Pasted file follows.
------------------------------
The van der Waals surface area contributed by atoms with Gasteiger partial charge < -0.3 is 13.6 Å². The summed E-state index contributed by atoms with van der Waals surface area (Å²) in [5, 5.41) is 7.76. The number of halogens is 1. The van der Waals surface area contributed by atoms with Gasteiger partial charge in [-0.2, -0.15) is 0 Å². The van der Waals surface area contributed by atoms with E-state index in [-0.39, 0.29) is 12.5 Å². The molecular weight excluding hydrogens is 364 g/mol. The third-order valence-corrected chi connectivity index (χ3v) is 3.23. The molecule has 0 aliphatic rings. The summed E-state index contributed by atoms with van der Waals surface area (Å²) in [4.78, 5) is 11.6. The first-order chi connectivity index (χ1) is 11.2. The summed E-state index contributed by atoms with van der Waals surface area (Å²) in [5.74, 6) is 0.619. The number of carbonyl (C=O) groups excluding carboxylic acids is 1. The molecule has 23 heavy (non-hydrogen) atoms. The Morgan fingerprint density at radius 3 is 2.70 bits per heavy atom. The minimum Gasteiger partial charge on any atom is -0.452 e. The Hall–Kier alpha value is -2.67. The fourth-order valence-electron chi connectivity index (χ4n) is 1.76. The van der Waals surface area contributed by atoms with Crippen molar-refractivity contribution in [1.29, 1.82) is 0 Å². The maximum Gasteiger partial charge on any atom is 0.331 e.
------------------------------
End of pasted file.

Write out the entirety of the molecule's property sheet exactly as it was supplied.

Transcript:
The van der Waals surface area contributed by atoms with Gasteiger partial charge < -0.3 is 13.6 Å². The summed E-state index contributed by atoms with van der Waals surface area (Å²) in [5, 5.41) is 7.76. The number of halogens is 1. The van der Waals surface area contributed by atoms with Gasteiger partial charge in [-0.2, -0.15) is 0 Å². The van der Waals surface area contributed by atoms with E-state index in [-0.39, 0.29) is 12.5 Å². The molecular weight excluding hydrogens is 364 g/mol. The third-order valence-corrected chi connectivity index (χ3v) is 3.23. The molecule has 0 aliphatic rings. The summed E-state index contributed by atoms with van der Waals surface area (Å²) in [4.78, 5) is 11.6. The first-order chi connectivity index (χ1) is 11.2. The summed E-state index contributed by atoms with van der Waals surface area (Å²) in [5.74, 6) is 0.619. The number of carbonyl (C=O) groups excluding carboxylic acids is 1. The molecule has 23 heavy (non-hydrogen) atoms. The Morgan fingerprint density at radius 3 is 2.70 bits per heavy atom. The minimum Gasteiger partial charge on any atom is -0.452 e. The Hall–Kier alpha value is -2.67. The fourth-order valence-electron chi connectivity index (χ4n) is 1.76. The van der Waals surface area contributed by atoms with Crippen molar-refractivity contribution in [1.29, 1.82) is 0 Å². The maximum Gasteiger partial charge on any atom is 0.331 e.